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Health Psychology Exam 2 Study guide

by: Samantha Riley

Health Psychology Exam 2 Study guide Psyc 400

Marketplace > Humboldt State University > Psychlogy > Psyc 400 > Health Psychology Exam 2 Study guide
Samantha Riley
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Carrie Aigner's spring 2016 PSYC 400 Exam # 2 Study Guide
Health Psychology
Carrie Aigner
Study Guide
Psychology, Health psychology, Aigner, PSYC 400
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This 14 page Study Guide was uploaded by Samantha Riley on Thursday March 3, 2016. The Study Guide belongs to Psyc 400 at Humboldt State University taught by Carrie Aigner in Winter 2016. Since its upload, it has received 78 views. For similar materials see Health Psychology in Psychlogy at Humboldt State University.

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Date Created: 03/03/16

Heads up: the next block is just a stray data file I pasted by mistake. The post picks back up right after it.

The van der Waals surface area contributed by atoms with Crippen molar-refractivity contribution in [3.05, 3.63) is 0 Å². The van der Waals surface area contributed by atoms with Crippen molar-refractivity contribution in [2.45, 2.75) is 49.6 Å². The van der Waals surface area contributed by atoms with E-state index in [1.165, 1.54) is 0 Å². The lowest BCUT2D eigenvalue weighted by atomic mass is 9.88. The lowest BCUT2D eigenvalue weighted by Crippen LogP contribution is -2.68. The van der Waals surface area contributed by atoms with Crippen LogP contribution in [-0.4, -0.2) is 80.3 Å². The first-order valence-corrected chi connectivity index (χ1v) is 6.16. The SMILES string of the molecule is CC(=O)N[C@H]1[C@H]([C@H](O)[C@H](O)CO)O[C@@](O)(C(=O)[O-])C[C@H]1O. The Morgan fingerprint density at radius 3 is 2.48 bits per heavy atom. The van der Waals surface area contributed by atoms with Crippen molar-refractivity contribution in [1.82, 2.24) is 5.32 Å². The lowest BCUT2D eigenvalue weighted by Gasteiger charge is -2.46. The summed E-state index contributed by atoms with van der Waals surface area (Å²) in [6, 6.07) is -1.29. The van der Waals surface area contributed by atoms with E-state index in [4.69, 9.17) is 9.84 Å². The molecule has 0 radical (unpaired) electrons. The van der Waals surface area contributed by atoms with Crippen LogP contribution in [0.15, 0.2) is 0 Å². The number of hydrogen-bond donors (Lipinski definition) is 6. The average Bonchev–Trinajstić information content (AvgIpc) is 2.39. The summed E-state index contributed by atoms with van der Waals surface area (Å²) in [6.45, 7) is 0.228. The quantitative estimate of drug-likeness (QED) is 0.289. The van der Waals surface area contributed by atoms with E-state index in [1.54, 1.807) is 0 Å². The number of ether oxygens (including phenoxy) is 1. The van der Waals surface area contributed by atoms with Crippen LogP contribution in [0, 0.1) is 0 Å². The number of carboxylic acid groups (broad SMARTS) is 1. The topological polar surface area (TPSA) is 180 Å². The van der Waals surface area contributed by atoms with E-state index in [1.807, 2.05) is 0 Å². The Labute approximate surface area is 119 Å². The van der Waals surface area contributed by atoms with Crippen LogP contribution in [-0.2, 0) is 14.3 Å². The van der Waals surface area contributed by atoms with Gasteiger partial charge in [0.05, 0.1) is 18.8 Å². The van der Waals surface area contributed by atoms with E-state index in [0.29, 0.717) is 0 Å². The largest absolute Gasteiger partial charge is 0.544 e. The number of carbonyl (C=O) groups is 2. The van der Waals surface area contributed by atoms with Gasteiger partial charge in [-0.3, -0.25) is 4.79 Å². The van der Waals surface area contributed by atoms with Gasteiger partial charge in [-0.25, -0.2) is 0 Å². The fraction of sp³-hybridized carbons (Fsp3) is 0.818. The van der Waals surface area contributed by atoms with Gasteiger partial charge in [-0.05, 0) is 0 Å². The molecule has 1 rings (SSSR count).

PSYC 400: HEALTH PSYCHOLOGY Study Guide for Exam #2 I. Chapter Five: Defining, Measuring and Managing Stress a. Physiological Stress Response i. The body physically responds to stress through the nervous systems. ii. In an over stressful situation, the body will go into “fight or flight” where certain, unnecessary body functions will temporarily shut down in favor of 1. Increased respiration 2. Increased heart rate a. For increased blood flow to the outer limbs b. Parts of the Nervous System related to Stress Response i. The sympathetic nervous system mobilizes body’s resources in time of stress ii. The parasympathetic nervous system promotes relaxation in non-stressful times iii. Neuroendocrine System 1. Pituitary Glands produce ACTH a. Stimulates Adrenal Glands 2. Adrenal Glands a. Produces cortisol and epinephrine c. Basic findings of the Kiecolt-Glaster (2003) Study on neuroendocrine function and divorce i. Couples who got divorced within 10 years had a 34% higher starting point for epinephrine levels in their first year of marriage ii. What is the alternative explanation? 1. The first year of marriage is difficult for the majority of people, so the in possible-pre-existing stress could have built on that. iii. What are some important variables to control for in the study? 1. Socioeconomic status 2. Age 3. Current Health 4. Education levels d. Selye’s General Adaption Syndrome i. Describes how we respond to long term stress 1. Some people do not come down to homeostasis after stressors occur a. You can go through 3 stages: b. When a stressor hits, you spike into alarm c. Those with problems with stress will go through a stage of resistance d. Eventually you will hit an exhaustion stage where you give out in some way i. Emotional Breakdown ii. Get sick iii. ETC. e. You can cycle through these stages numerous times throughout life f. Drawbacks: i. Doesn’t take into predisposed stress balance ii. Effects of stress of mother during gestation iii. Individual differences 1. Different perceptions of stress 2. Different Support systems 3. Coping differences e. Lazarus and Folkman’s Model of Stress i. Primary appraisal = initial appraisal of an even as positive, neutral, or stressful ii. Secondary appraisal = appraisal of ability to cope with potential stressor 1. “Can I handle this?” iii. The perception of the stressor is key to this model f. Basic findings in the “Why the modern world is bad for your brain” article i. Multi-tasking leads to increased cortisol and adrenaline 1. It is not actually affective in getting things done a. Efficiency comes from doing one thing at a time ii. Spikes in dopamine in the nucleus accumbens in the brain when we check email, send/receive text iii. “Hyper-immediacy’ is novelty-seeking 1. Need to respond immediately 2. Nucleus accumbens = reward center of the brain 3. Hits from hyper-immediacy and multitasking actually seem to lead to higher levels of stress iv. How doe these findings relate to the unit on stress? 1. Because we think we are trying to accomplish more all at one time, we trigger our stress reactions. 2. The over-rewarding of our brain also decreases the functions of the parasympathetic nervous system to calm us when we need it to. g. How does poverty contribute to stress and disease? i. Exposure to violence and trauma from a young age ii. Poverty is related to stress which increases changes of 1. Diabetes 2. CVD 3. Cancer 4. Substance Abuse iii. Regular exposure to racial or minority stress iv. There is a lack of access to safe outdoor space v. Lack of control; feeling of hopelessness vi. Anxiety about money, shelter, etc. h. What is the state of the evidence for emotional disclosure in the Pennebaker study? i. Found to relate to several health outcomes including 1. Improved immune functioning 2. Less anxiety levels 3. Improved stress levels 4. Fewer physician visits 5. Fewer physical symptoms ii. How does emotional disclosure compare to simply ‘venting’ one’s emotions? 1. Evidence shows that Catharsis actually increases the emotions you are trying to let out 2. Emotional Disclosure works better a. People report less stress and improved mood after i. What is the state of the evidence on problem vs. emotion i. Problem focused coping is generally better 1. Problem focused = positive association with good health 2. Emotion focused = negative associated with good health j. Concepts you should know: • Central Nervous System – All the neurons within the brain and spinal cord • Peripheral nervous system – The nerves that lie outside the brain and the spinal cord • Somatic Nervous System – The part of the PNS that serves the skin and voluntary muscles • Sympathetic Nervous System - A division of the autonomic nervous system that mobilizes the body’s resources in emergency, stressful, and emotional situations • Autonomic Nervous system - The part of the peripheral nervous system that primarily serves internal organs • Parasympathetic Nervous System - division of the autonomic nervous system that promotes relaxation and functions under normal, non-stressful conditions • Pituitary gland - An endocrine gland that lies within the brain and whose secretions regulate many other glands • Adrenal glands - Endocrine glands located on top of each kidney that secrete hormones and affect metabolism • Cortisol - A type of glucocorticoid that provides a natural defense against inflammation and regulates carbohydrate metabolism • Epinephrine - Naturally occurring neurochemicals whose effects resemble those of the opiates • Adrenocorticotropic (ACTH) hormone - A hormone produced by the anterior portion of the pituitary gland that acts on the adrenal gland and is involved in the stress response • Allostasis - The concept that different circumstances require different levels of physiological activation; Maintaining an appropriate level of sympathetic activation under changing circumstances (Smooth transition between parasympathetic and sympathetic systems) • Social support - Both tangible and intangible support a person receives from other people • Cognitive Behavioral Therapy - A type of therapy that aims to develop beliefs, attitudes, thoughts, and skills to make positive changes in behavior • Allostatic Load - Prolonging activation of the responses if sympathetic activation is maladaptive and can lead to health problems • Fight or flight response o Occurs when the body is under stress. It will shut down certain unnecessary functions and increase others to prepare you to either fight or flee. § Comes from activation of the sympathetic division of the autonomic nervous system • Adrenal and Pituitary glands get activated • Release of cortisol, adrenaline, epinephrine, etc • Increases heart rate • Sweat glands get activated • Respiratory rates increase • Problem vs Emotion focused coping • Diaphragmatic Breathing o Full and even breathing deeply into your diaphragm o Associated with relaxation o Can change the body’s physiology § Helps to calm anxiety § When inhaling, the diaphragm is pushed down, the lungs fill and the stomach protrudes • Mindfulness Meditation o Has roots in Buddhism and Tibetan Meditation § The form practiced in psychology today was developed by Jack Kornfield et al. o Often used for anxiety, trauma, and PTSD o The basic idea is to not fight the anxiety § You should calmly observe its presence and then let it pass § It does not emphasize change, unlike CBT • Progressive Muscle Relaxation o Helps to identify the tension we carry and release it by each muscle group o It is recommended that someone seeking treatment be seen for 10 sessions o A full session would go through releasing each muscle group • Emotional Disclosure o Expressing emotions and investigating the events that caused the emotions o More controlled and thoughtful way of expressing emotions through talking or writing about it • Expressive Writing o Developed by Pennebaker o Write stream of consciousness o Has been found to lead to less stress and more improved moods II. Chapter Six: Understanding Stress and Disease a. How does the immune system interact with the neuroendocrine system in regards to stress response? i. Stress lowers the ability of immune system to fight diseases 1. linked to cardiovascular disease due to increased blood pressure 2. Relates to diabetes in how our bodies process sugars 3. increases likelihood of a. over eating b. drug use c. insomnia d. etc. ii. Cortisol depresses immune function 1. Slows phagocytosis a. The attacking of foreign particles by the immune system b. Immune system gets less efficient iii. Stress can alter health-related behaviors that can in turn, result in suppressed immune function 1. Smoking 2. Drinking 3. Poor Sleep 4. Medication adherence b. How can immune suppression be classically conditioned? i. Example: 1. UCS: Drug à UCR: Suppressed Immune Function 2. NS: Sugar Solution paired with UCS: Drug 3. CS: Sugar Solution à CR: Suppressed Immune Function c. How is stress linked to depression? i. Major Stress event increases risk for depression 1. About 25% of those who have major stress event will develop depression in the next few months ii. Stress also inhibits recovery 1. Longer duration = greater severity of depressive episode iii. Major life stress may sensitize people to depression iv. Higher risk for people with genetic vulnerability to depression v. Certain cognitive and coping styles may make people more prone to both stress and depression 1. EX: a. Rumination, b. Negative thinking d. What do we know about marital conflict and stress? i. Marital conflict can lead to slower wound healing ii. How about stress and caregiving for patients with Alzheimer’s disease? 1. People with higher levels of support will heal faster 2. Caregivers of people with Alzheimer’s experience slower wound healing and lowered immune function e. Sheldon Cohen’s research on stress and the development of the common cold. i. People with higher stress were more likely to become ill 1. Duration of stressor important a. Chronic stress = > One month i. Led to development of cold b. Acute = < One month i. Did not lead to development of cold f. What are the main findings of the INTERHEART study? i. Risk factors for acute myocardial infarction 1. Include a. Smoking b. Diabetes c. Hypertension d. Abdominal Obesity e. Exercise f. Alcohol Intake ii. 90% of AMI cases could be predicted through the above risk factors g. How does stress impact HIV infection i. Stress can suppress the Immune system of an HIV infected person, which can lead to the development of AIDS ii. Herpes simplex virus (HSV)? 1. The immune system cannot fight off the bacteria that are causing the virus, resulting in breakouts. h. Main ideas from the video on stress i. The people who were closer to the top of the hierarchy had lower stress levels than the people closer to the bottom of the hierarchy. ii. Stress inhibits dopamine, which makes your surroundings less pleasurable iii. A mother’s stress levels can inhibit her child’s health iv. Stress affects the way the body stores fat v. Stress can impair our ability to remember things i. Concepts you should know: • Psychoneuroimmunology – A multidisciplinary field that focuses on the interactions among behavior, the nervous system, endocrine system, and the immune system • Lymphatic System – A system that transports lymphs through the body • Lymphocyte – White blood cells found in lymph that are involved in the immune function a. T-Cells – The cells of the immune system that produce immunity b. B-Cells – A variety of lymphocytes that attack invading organisms c. Natural Killer (NK) Cells – A type of lymphocyte that attacks invading organisms • Phagocytosis – the process of engulfing and killing foreign particles • Antibodies – protein substances produced in response to specific invader or antigen, marking it for destruction and thus creating community to the invader • Autoimmune Diseases – disorders that occur as a result of the immune system’s failure to differentiate between body cells and foreign cells, resulting in the bodies attack and destruction of it’s own self • Pro-inflammatory Cytokines – A chemical secreted by the immune system that promotes information and is associated with feelings of sickness, depression, and social withdrawal • Diathesis-stress model – A theory of stress that suggests that some individuals are vulnerable to stress related illnesses because they are genetically predisposed to those illnesses • Chapter Seven: Pain j. What is the IASP definition of pain? i. An unpleasant sensory AND emotional experience associated with actual or potential tissue damage, or described in terms of such damage k. What are the different types of pain? i. Somatic 1. skin and musculoskeletal tissue a. Ex: Postsurgical pain, injury due to excessive activity or stretching 2. Described as aching a. Ex: Headache ii. Visceral 1. injury to internal organs a. Bowel (impaction, constipation), indigestion, tumor progression 2. Described as a. Pressure-like b. Deep c. Squeezing iii. Neuropathic 1. injury to spinal cord or peripheral nerves a. Can occur in feet, legs, hands, toes 2. Described as a. Burning b. Shooting c. Stabbing i. “Pins and Needles” iv. Acute 1. Begins suddenly 2. Usually sharp in quality 3. It serves as a warning of disease or threat to the body a. Has an adaptive function i. Ex: moving a hand away from a hot surface 4. Ex: Surgery, buns or cuts, childbirth 5. Usually occurs for <6months a. Not a definite time frame though v. Chronic 1. Persists despite the fact that the injury may have healed 2. Not adaptive a. Results in pain management behaviors 3. Ex: low back pain, arthritis, nerve damage l. How is pain processed? i. Nociception 1. Process of perceiving pain 2. Nociceptors are sensory receptors that perceive painful stimuli including a. Heat, Cold, Cutting, Burning m. Afferent i. Sensory Neurons 1. Relay information from sense organs to brain a. Some areas (hands) have more receptors and are more sensitive i. Why? 1. You explore the world with your hands 2. You need the hands more for survival n. Info routed to the Dorsal Horn of the spinal cord and relayed to different areas of the brain for processing i. Ex: Somatosensory cortex in the cerebral cortex o. Descending pathways i. Originates in the brain ii. Emotion processing centers are activated and can alter our experience of pain 1. Emotion usually accompanies pain 2. Explains how two people can have different perceptions of pain for the same injury iii. Triggers release endogenous opioids 1. Painkillers a. Such as endorphins p. What is the role of the thalamus in pain perception? i. Acts as a relay center for incoming sensory information and outgoing motor information q. What is the role of the somatosensory cortex in pain perception? i. Receives and processes sensory input from the body r. What are the comorbid factors associated with chronic pain? i. Depression ii. Anxiety iii. Substance Abuse s. The Gate Control Theory of Pain i. Theory of pain holding that structures in the spinal cord act as a gate for sensory input that is interpreted as pain t. What are the physiological influences in experiencing pain? i. Anxiety 1. Raised Heart Rate 2. Raised Blood Pressure u. Research examining physiological predictors of surgical outcomes i. Higher levels of anxiety before surgery was predictive of less ability to heal after ii. Lower levels of anxiety before surgery predicted better healing v. What are the most common chronic pain conditions in the US? i. 30% of people have Chronic Pain ii. Most common = headache and lower back pain 1. Back Pain a. 80% of people in the US have back pain at some time b. Common Causes: injury or stress to muscle, nerve and ligament i. Worse with aging ii. Affects 90% of pregnant women w. What are some examples of non-narcotic pain medication? i. NSAIDs (Non-steroidal anti-inflammatory drugs 1. Ex: Advil, Aleve, Asprin ii. COX-2 Inhibitors iii. Acetaminophen 1. Ex: Tylenol iv. How do they work? 1. NSAIDs a. Appear to block the synthesis of prostaglandins (chemicals that make you more aware of pain), which changes your perception of pain. b. Not very well for pain that occurs without inflammation 2. COX-2 Inhibitors a. Increased heart attack risk b. Two types of this drug have been withdrawn from the U.S. market. 3. Acetaminophen a. Can be a good substitute for Asprin, but too much can be fatal x. What are neuropathic pain medications? i. Used for nerve pain ii. When are they prescribed? 1. When it is the nerves that are damaged in order to dull the nerve pain y. How can psychology be useful in pain management? i. Cognitive Behavioral Therapy can be used to alter pain behaviors and the way people cope with pain z. What are pain behaviors? i. Behaviors that are indicative of pain aa. What are reinforcers of pain behavior? i. Actions or incidences that encourage pain behavior bb.What is behavior modification, as applied to pain management? i. Changing the way someone reacts to and copes with pain cc. Pain behavior i. Actions associated and indicative of pain 1. Complaining 2. Linmping 3. Staying in Bed 4. Not going to work 5. Etc… dd.Pain reinforcers i. Attention from family ii. Relief from responsibilities iii. Medication ee. Behavior modification i. Rewarding positive behavior ii. Ignoring of pain behaviors ff. What might CBT for pain management look like? i. Alter dysfunctional cognition 1. E.G. catastrophizing ii. Activities pacing iii. Behavioral modification iv. Teach adaptive coping strategies gg. Trends in opioid prescribing in the US over last 10 years i. They are being prescribed more often and for longer periods of time ii. What are the consequences associated with this? 1. Addiction is hard to recognize, so doctors are not always able to monitor their patients to help them from getting addicted. 2. Fatality can increase because opioids don’t mix well with other drugs a. They more often they are prescribed, the more opportunities there are for it to get mixed wrong. b. Because women are more often prescribed anti- anxiety drugs and pain medications, a 400% increase in overdoses have occurred in this population. hh.What professionals might be involved in the interdisciplinary treatment of pain? i. Physicians vi. Physical ii. Physician Therapists Assistants vii. Acupuncturists iii. Psychologists viii. Massage iv. Social Workers Therapist v. Nurses ix. Chiropractors x. Nutritionists ii. What is the visual analogous scale used for? i. Rating your pain by circling one number that best describes your pain on average or at the time asked. ii. Especially useful for children and elderly with cognitive problems jj. What are some alternative ways to assess individual’s pain level, when self-report may not be possible? i. Behavior Measures 1. Assess gait a. Ex: limping 2. Facial expressions a. Ex: grimaces 3. Posture 4. Dilated pupils 5. Poor assessment of pain may contribute to under-treatment in the elderly ii. Physiological Measures 1. Heart rate 2. Hand Surface temperature 3. Electromyography (EMG) – measures muscle tension a. Could distinguish those with low back pain vs. no back pain, but not level of pain 4. Not as accurate as Self-report or behavioral kk.Define • Endogenous opioids - any synthetic narcotic that has opiate-like activities but is not derived from opium. • Endorphins – naturally occurring narrow chemicals whose affects assemble those of the opiates • Nociceptors – sensory receptors in the skin and organs that are capable of responding to various types of stimulation that may cause tissue damage • Referred pain • Migraine headaches – recurrent headache pain originally believed to be cause by constriction and dilation of the vascular arteries but now accepted as involving neurons in the brainstem • Tension headaches – pain produced by sustained muscle contractions in the neck, shoulders, scalp, and face, as well as by activity in the central nervous system • Cluster headache – A type of severe headache that occurs in daily clusters for 4 to 16 weeks. Symptoms are similar to migraine, but duration is much briefer • Phantom limb pain – the experience of chronic pain and an absent body part • Tolerance – Use over time will cause you to need a larger dosage of a drug to reach the same reaction you’ve had with small dosages in the past • Dependence – Having a physiological need for a substance • Electromyography for pain assessment • Placebo: a. According to the placebo article you read for class, why are placebos getting more effective? i. Advertisements in favor of how well drugs work now and days have caused people’s expectancy of the drug’s capability to go up. SO when they are blindly given a placebo, they expect the medication to work better… giving more power to placebos. b. What is expectancy? i. It’s the thoughts associated with how someone perceives something should work ii. How does it relate to placebo? 1. Mental power lends itself to placebos because the more a person expects a drug to work, the more likely they will experience benefits – even from placebos. c. Understand the participant (or patient), experimenter (or clinician) and placebo characteristics that can influence placebo responding. i. The level of expertise of the doctor perceived by the patient ii. How friendly the doctor is iii. Presence of medical equipment iv. Personality factors 1. Optimism 2. Suggestibility 3. Social-desirability d. What factors of the placebo (color, shape, size, mode of administration) are related to greater placebo responding? i. Bigger Pills or larger dosages (more pills at a time) ii. Red = more energizing iii. Yellow = better antidepressant e. What is an active placebo? i. An active placebo has certain side-effects of the actual drug ii. Why are active placebos more effective? 2. They are more effective because of these side effects. If a person is experiencing some kind of side effect, they are more likely to believe that they actually took the real drug. f. What are the two main models of the placebo effect? i. Expectancy Model – 1. Does not require any prior experience with the stimuli a. The more a person expects that a drug will work, the more effective the placebo is. ii. Conditioning Model – 1. Doesn’t require any expectations 2. Partners the drug with something else and slowly weans the person off the drug until they are getting the same effect from just the conditioned stimuli as they were from the original drug. g. How common is the use of placebo in medicine? i. Placebo use is generally commonly used by physicians h. Define: i. Placebo – An inactive substance or condition that has the appearance of an active treatment and that may cause improvement or change because of people’s belief in the placebo’s efficacy